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Let our free lessons above be all the proof you need to get started today. Sale Ends Nov 10, Click for Sale. Customer Testimonial "Your course is the best! I learned Spanish 'on the fly' with two years of immersion in Colombia and your course parallels my 'field course'. I think that your course provides the essential skills in the right sequence. It is the course that I would have liked to develop myself, but now that would be redundant.
Your course, with a pocket dictionary and the use of informants as you include , should enable anyone to succeed in communication.
Beginner's Spanish (Teach Yourself)
Institute of Languages. I've learnt 8 foreign languages myself, and I work regularly with some of the world's most accomplished polyglots. However, every learner is different. What you'll find here is best described as a "picture of the stages of learning a language". From all my work with language learners, there seems to be one killer way to set yourself up for success: Keep it simple! With tonnes of Spanish websites, apps and courses out there, it can be tempting to jump from one to the next. It's usually more effective to calmly work your way through one book, or stick with one study method, than to try different things out of curiosity.
The focus you'll get from this keeps self-doubt away, and helps you learn more deeply. This article is quite long! Why not download it as a PDF now so you can read it later? Click below to get your free copy What : Spend the first few weeks with an introductory Spanish audio course. When : Ideal for your commute. Two separate minute sessions are ideal, as this helps memorisation. How : This bit's easy - just follow the course as recommended. Why : These courses all give you a good introduction to Spanish and get you speaking right away. Spanish Uncovered teaches you Spanish using the power of story.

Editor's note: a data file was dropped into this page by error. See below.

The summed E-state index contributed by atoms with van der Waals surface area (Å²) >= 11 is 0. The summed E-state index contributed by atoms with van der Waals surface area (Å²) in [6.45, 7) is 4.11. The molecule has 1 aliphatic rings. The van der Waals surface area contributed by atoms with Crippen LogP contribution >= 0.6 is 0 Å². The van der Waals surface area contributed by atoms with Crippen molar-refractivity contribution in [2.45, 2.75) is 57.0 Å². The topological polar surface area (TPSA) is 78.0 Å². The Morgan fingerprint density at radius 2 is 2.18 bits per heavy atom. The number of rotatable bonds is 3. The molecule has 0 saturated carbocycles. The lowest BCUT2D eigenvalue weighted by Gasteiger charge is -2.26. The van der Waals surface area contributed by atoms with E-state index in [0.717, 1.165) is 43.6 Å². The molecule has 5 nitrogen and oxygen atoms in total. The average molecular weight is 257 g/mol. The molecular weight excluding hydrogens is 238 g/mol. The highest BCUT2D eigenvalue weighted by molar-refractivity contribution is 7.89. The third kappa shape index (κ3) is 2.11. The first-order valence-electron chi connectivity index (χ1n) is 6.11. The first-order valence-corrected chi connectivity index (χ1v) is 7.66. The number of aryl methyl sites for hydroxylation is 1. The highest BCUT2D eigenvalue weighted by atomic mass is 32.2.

Instead of getting bogged down in grammar, you listen and read an immersive story. You pick up the grammar later, after reading. You main job is to listen, read and enjoy the material. Recommended Resources choose one :. However, if everything you learn just lives in your head, it remains passive knowledge. If you want to speak Spanish, you need to activate that knowledge. If you don't have anyone to practise Spanish with, click here to find out how to find one.
There will be hundreds of grammar exercises to follow, but it's not these activities that help you build a strong foundation in Spanish. A strong foundation comes from spending your time with the language in context, and learning what you need to make sense of it. Specifically, this means: Spend your time studying the dialogues from the textbook.
Note : We're trying to keep things simple. If you try and complete every exercise in the book, you'll slow down so much that you'll probably never finish it. So we're stripping away all the unnecessary stuff and focusing on the most valuable part of the textbook- the dialogues. You can always go back and study the grammar later, but it's by covering all the dialogues across various topics that you'll get the most complete picture of how Spanish works.
Teach Yourself Spanish: 10 Tips to Get You Started
This is known as a top-down approach. For techniques for studying a dialogue effectively, see this post.
For a long time, I believed that the way to learn a language fast was to learn more. Eventually, I learnt that the way to learn a language fast is to revise more. Beyond your daily habit of studying your textbook, the single biggest thing you can do to improve your learning is to add a revision session at the end of the day.